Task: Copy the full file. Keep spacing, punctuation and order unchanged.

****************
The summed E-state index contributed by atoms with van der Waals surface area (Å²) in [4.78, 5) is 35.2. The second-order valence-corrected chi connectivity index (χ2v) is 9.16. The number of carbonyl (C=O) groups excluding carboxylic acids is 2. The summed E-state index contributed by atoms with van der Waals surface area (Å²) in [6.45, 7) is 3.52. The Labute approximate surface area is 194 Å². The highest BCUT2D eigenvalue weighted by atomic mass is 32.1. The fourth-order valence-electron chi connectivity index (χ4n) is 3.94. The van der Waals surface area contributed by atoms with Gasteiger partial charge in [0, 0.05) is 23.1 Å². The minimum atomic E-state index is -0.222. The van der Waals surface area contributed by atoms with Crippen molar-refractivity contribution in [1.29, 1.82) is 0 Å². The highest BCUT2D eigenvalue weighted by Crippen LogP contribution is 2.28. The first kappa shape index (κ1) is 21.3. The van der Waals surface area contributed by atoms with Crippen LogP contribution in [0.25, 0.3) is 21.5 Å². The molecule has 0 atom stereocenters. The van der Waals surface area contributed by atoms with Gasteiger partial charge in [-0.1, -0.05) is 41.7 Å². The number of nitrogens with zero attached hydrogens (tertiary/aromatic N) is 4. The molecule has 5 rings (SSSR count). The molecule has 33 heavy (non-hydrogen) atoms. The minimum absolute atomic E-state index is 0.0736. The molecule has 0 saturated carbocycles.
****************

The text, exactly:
The summed E-state index contributed by atoms with van der Waals surface area (Å²) in [4.78, 5) is 35.2. The second-order valence-corrected chi connectivity index (χ2v) is 9.16. The number of carbonyl (C=O) groups excluding carboxylic acids is 2. The summed E-state index contributed by atoms with van der Waals surface area (Å²) in [6.45, 7) is 3.52. The Labute approximate surface area is 194 Å². The highest BCUT2D eigenvalue weighted by atomic mass is 32.1. The fourth-order valence-electron chi connectivity index (χ4n) is 3.94. The van der Waals surface area contributed by atoms with Gasteiger partial charge in [0, 0.05) is 23.1 Å². The minimum atomic E-state index is -0.222. The van der Waals surface area contributed by atoms with Crippen molar-refractivity contribution in [1.29, 1.82) is 0 Å². The highest BCUT2D eigenvalue weighted by Crippen LogP contribution is 2.28. The first kappa shape index (κ1) is 21.3. The van der Waals surface area contributed by atoms with Crippen LogP contribution in [0.25, 0.3) is 21.5 Å². The molecule has 0 atom stereocenters. The van der Waals surface area contributed by atoms with Gasteiger partial charge in [-0.1, -0.05) is 41.7 Å². The number of nitrogens with zero attached hydrogens (tertiary/aromatic N) is 4. The molecule has 5 rings (SSSR count). The molecule has 33 heavy (non-hydrogen) atoms. The minimum absolute atomic E-state index is 0.0736. The molecule has 0 saturated carbocycles.